By Kinsey Grant
It won’t be long before red and green wreaths and twinkling Christmas decorations light up Main Street in downtown Lexington. The garlands and ornaments may stay up for only a few weeks, but merchants have been preparing for the holiday season for months.
Trez Sebrell, manager of Ladles & Linens on Main Street, said the holiday season is the busiest time of year for her kitchen shop. She said her store records so many sales on Black Friday and Small Business Saturday – the weekend after Thanksgiving – that they don’t total the numbers until those days pass.
On Black Friday, she expects some goods to sell out within two hours. At the top of many shoppers’ lists, Sebrell said, is a new line of Wüsthof knives.
Sebrell isn’t alone in her optimism and reliance on post-Thanksgiving shopping. Erin Hutchinson, owner of The Stitchin’ Post, also on Main Street, said Black Friday and Small Business Saturday are her biggest days.
Hutchinson thinks holiday season sales at her store – which has only been open two years – will be record-breaking, “up 20 percent” from last year.
Sebrell said her store and others in the Lexington business district will hold events or promotions every weekend until Christmas to excite shoppers and encourage the local retail market.
Earlier this week, Ladles & Linens hosted a “Santa’s Helper Evening” during which shoppers prepared wish lists of store items they hoped to receive during the holiday season. The kitchen shop teamed up with Walkabout Outfitter, a move that the National Retail Federation suggests.
Small-business owner Christina Begley told the NRF her Shop Small movement benefitted from what she called “cross-collaboration opportunities.”
This Saturday, Ladles & Linens will host another holiday-themed event with Cocoa Manna, a Virginia-based hot chocolate company, and offer gourmet cocoa samples to customers.
This event is part of a Main Street Lexington initiative to thank local shoppers by offering free samples, extended hours, door prizes and more.
“People have already started seriously shopping for the holidays, which is early,” Sunday’s Child manager Rae Stephens said. Stephens’ store on Washington Street, which has sold toys and gifts for 23 years, has had “stellar” sales in November, she said.
Stephens credits the sales increase to greater customer confidence in the economy.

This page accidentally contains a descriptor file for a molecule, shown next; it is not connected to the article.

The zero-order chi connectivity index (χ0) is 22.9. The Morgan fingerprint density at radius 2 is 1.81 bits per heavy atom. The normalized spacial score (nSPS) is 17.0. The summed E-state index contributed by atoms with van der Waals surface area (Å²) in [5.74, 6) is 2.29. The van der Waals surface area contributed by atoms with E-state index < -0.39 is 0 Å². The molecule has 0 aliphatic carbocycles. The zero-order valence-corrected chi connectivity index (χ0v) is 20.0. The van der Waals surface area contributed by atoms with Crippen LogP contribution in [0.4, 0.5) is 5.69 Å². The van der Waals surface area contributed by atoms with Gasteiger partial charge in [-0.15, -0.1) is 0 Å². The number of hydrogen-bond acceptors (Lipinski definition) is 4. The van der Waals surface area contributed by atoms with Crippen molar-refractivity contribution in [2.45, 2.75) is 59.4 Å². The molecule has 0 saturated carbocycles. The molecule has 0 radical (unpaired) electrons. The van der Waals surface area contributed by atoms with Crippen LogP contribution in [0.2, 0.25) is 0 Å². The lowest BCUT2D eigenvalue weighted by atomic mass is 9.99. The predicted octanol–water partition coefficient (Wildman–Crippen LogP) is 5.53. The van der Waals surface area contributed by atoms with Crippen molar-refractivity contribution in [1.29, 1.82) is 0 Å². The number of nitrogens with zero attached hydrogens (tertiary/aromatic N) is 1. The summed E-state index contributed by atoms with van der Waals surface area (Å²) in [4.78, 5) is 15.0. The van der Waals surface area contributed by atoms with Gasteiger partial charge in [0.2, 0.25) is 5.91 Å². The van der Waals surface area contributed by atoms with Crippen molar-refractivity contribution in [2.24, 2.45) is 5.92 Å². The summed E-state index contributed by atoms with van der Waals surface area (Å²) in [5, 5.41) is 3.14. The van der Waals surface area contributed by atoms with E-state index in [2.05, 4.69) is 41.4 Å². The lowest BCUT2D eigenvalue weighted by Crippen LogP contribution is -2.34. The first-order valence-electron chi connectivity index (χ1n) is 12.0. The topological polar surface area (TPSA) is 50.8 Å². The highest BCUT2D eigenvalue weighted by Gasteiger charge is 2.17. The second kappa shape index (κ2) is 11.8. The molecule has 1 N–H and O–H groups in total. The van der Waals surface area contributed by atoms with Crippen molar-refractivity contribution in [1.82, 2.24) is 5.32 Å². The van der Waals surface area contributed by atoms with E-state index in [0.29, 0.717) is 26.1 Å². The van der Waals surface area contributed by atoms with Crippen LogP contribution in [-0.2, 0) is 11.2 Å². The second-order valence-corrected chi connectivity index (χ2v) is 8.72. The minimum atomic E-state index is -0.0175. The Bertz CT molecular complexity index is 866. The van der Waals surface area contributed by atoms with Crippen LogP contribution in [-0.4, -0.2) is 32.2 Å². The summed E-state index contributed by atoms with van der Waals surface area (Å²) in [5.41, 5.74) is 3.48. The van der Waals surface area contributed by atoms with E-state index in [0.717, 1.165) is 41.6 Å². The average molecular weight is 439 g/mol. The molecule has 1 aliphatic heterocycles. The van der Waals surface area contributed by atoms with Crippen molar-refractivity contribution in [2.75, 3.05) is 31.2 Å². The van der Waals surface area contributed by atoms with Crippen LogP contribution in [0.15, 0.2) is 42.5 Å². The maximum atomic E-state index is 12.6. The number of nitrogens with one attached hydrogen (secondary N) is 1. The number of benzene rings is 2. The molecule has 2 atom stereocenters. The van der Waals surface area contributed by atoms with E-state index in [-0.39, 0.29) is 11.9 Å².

And according to the University of Michigan Survey of Consumers, confidence rose in early November to the highest level since 2004. This is likely because consumers expect larger income increases and lower inflation moving into the end of the year.
Despite a good outlook for the 2015 holiday season, many stores in downtown Lexington face major competition from online retailers.
At Pappagallo, a women’s clothing boutique on Main Street, saleswoman Laura Gentry said the store offers lower-priced Frye boots and Dansko shoes compared to online retailers. She hopes the added discount will attract buyers who might otherwise do their holiday shopping online.
The store also hopes to bring in more customers after Thanksgiving by offering 10 percent off all boots and shoes.
According to retail analytics expert Retail Next, Inc., brick-and-mortar sales are set to vary by industry this holiday season, but could drop seven to eight percent compared to last year.
But Lexington is an unusual retail market. Although most local merchants agree that the holiday season brings a major uptick in sales – $630.5 billion of holiday spending is done during winter holidays, according to the NRF – the local market remains strong throughout the year.
“With Lexington, it’s kind of all year round because we have so many tourists in the summer and then in the fall we get the alumni from the two schools coming in for football games and Homecoming…we tend to stay pretty busy,” Sebrell said.
Most of The Stitchin’ Post’s customers during summer and fall are tourists, Hutchinson said. However, around the holidays, the customers are “regulars.”
“We have a very loyal clientele here,” said Hutchinson.
Information also gathered by Lyssa Test, Laura Waggener and Lindsay Castleberry.